Pope Francis sends a message to the XXIV public session of the Pontifical Academies where the annual Award was presented to Dr. Carme López Calderón and to the Reverend Ionuț-Cătălin Blidar for their commitment to theological research.
As an introduction to his message, Pope Francis described the Pontifical Academies as places where knowledge becomes service, because – he noted – without knowledge that comes from collaboration and leads to cooperation there is no genuine and integral human development.
An Academy, he said, is a model of synodality and a force for evangelisation.
The Pope’s message was addressed to participants in the XXIV Public Session of the seven Pontifical Academies, whose Coordinating Council is presided over by Cardinal Gianfranco Ravasi.
This year’s edition, on the theme “Mary, way to peace among cultures,” was organised by the Pontifical International Marian Academy, which is marking the 60th anniversary of its establishment by Pope Saint John XXIII, on 8 December 1959.
Mary, a teacher of humanity
The Pope reflected on the Marian theme chosen for the edition and reflected briefly on how different popes expressed adoration for Our Lady.
He recalled the dramatic experience of the two World Wars that led Pope Pius XII to uphold Mary as a beacon of peace for a frightened humanity.
The Second Vatican Council, he continued, pointed to her as a “teacher of humanity” and a model for the Church in its mission to serve the “deepest aspirations of the human heart.”
Victory of hope over anguish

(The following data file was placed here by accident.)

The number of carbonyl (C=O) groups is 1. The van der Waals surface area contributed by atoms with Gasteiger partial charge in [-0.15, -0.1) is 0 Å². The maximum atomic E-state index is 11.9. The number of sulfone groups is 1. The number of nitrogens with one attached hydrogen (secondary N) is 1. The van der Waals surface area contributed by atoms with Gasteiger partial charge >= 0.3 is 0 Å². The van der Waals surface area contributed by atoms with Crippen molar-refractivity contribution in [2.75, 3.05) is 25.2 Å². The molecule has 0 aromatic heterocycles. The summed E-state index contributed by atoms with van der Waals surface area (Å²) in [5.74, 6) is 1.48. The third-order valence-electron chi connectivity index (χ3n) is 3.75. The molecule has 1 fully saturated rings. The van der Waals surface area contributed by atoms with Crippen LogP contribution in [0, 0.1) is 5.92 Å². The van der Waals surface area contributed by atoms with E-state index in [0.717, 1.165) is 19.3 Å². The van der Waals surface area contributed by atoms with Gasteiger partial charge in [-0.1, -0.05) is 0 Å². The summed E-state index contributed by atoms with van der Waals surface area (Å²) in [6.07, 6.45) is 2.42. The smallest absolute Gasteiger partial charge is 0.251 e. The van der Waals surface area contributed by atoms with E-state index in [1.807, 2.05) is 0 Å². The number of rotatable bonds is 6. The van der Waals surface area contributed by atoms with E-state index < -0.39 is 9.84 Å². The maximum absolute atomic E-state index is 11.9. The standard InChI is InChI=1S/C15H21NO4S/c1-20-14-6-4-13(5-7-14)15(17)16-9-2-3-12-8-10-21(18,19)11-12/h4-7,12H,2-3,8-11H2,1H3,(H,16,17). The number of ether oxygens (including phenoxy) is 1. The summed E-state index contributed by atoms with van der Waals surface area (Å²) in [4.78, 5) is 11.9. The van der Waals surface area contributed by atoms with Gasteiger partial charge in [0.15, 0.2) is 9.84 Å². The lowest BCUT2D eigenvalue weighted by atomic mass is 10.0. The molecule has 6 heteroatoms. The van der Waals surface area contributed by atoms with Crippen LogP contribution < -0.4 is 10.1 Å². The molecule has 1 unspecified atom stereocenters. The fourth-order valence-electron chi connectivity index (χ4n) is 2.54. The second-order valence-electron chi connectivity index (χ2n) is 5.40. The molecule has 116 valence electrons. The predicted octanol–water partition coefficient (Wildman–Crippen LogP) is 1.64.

Pope Saint Paul VI, the Holy Father said, highlighted the bond between the Blessed Virgin and the faithful and said she offers contemporary man, who is oppressed by anguish and loneliness, a serene and reassuring vision: the victory of hope over anguish, of peace over uneasiness.
“She represents the victory of hope over anguish, of communion over loneliness, of peace over upheaval, of joy and beauty over tedium and nausea, of eternal perspectives over temporal ones, of life over death…,” he said.
Bringing Mary into the crucial issues of our time
Saint John Paul II, the Pope continued, was firm in his desire that Mariology be acknowledged and upheld in theological formation and in dialogue so it could play its due role in the crucial questions of our time.
Mariology and theology of the Word
Finally, the Pope mentioned the many instances in which Benedict XVI urged scholars to investigate the relationship between Mariology and theology of the Word. In fact, he said, the Pontifical Marian Academy has always accompanied the universal Magisterium of the Church with Mariological input and contribution.
“These commitments are a clear testimony of how Mariology is a necessary presence for dialogue between cultures, and is capable of nourishing fraternity and peace,” he said.
With thanks to Vatican News, where this article originally appeared.